What makes you a success at work helps you succeed as a leader too
Similar to last week’s post on taking care of yourself is part of being a good leader, this week’s post covers a few of the Jedi mind tricks successful people do to get that way. Chances are, you used them to get where you are now. So here’s the question—are you still in the same mindset?
I stumbled on a post on LinkedIn—The 7 Things Successful People Never Say— which, besides the overly-simplistic premise and title, speaks a real truth—there are things that successful people just don’t have in their mental vocabulary. While successful people might say these things at some point, when you get down to it, they don’t actually believe those things. This is all well and good, but let’s really expand our thinking. Let’s consider that these are also seven things great leaders never say either.
It’s a mental vocabulary change
Before we go on, let’s look at what these “never to be uttered by successful people” phrases are:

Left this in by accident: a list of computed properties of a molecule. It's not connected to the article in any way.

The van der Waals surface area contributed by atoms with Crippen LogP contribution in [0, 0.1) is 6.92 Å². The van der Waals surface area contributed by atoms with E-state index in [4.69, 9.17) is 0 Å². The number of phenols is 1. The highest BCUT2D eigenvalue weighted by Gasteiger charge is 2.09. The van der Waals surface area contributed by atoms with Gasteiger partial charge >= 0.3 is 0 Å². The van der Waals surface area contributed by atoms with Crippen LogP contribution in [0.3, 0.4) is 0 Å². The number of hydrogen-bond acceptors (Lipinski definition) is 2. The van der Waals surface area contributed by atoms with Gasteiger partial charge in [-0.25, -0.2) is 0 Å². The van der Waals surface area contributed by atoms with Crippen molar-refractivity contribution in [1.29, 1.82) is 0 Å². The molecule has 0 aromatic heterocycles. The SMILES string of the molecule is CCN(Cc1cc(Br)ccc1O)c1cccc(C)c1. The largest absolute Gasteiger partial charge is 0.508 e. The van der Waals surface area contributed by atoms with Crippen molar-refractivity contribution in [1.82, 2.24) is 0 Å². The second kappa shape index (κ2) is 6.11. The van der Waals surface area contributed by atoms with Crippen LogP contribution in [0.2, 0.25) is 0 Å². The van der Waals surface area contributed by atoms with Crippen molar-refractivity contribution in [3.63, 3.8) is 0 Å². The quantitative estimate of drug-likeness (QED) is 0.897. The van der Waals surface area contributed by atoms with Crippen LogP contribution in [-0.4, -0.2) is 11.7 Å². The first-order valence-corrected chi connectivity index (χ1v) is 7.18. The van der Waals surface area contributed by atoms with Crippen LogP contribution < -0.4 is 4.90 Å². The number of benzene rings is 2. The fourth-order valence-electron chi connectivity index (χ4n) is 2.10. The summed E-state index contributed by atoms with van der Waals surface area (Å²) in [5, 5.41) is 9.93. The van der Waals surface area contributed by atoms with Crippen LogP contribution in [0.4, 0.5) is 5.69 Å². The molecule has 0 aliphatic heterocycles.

- “That’s not in my job description.”
- “It can’t be done.”
- “It’s not my fault.”
- “This will just take a minute.”
- “I don’t need any help.”
- “It’s not fair.”
- “This is the way it’s always been done.”
If you read the article on LinkedIn, you can read the reasons why these are phrases are success killers; not that you have to read them, you already know why these are such terrible things to say. These phrases are just the first steps towards not achieving your goals. Let’s then turn our attention to these phrases to team leaders in general.
Leaders can’t forget how they got there
Think about each of those phrases in turn. Not your job…leaders have to be willing to take on the tedious drudge work just as much as anyone else. Don’t need help? Everyone, every person some time, needs help to get things done. Can’t be done? Well, maybe if you’re trying to travel faster than the speed of light, but there’s a lot else out there that is up for grabs. Removing these phrases from how you operate means you are building a culture of the possible, of collaboration, of change. If you embrace asking for help, giving reasonable deadlines, accepting fault, and trying for the impossible helps your team embody these ideals that build a foundation for success. It’s not hard. It’s how you got to where you are now.
You just have to stop saying a few words and your success can spread to your team.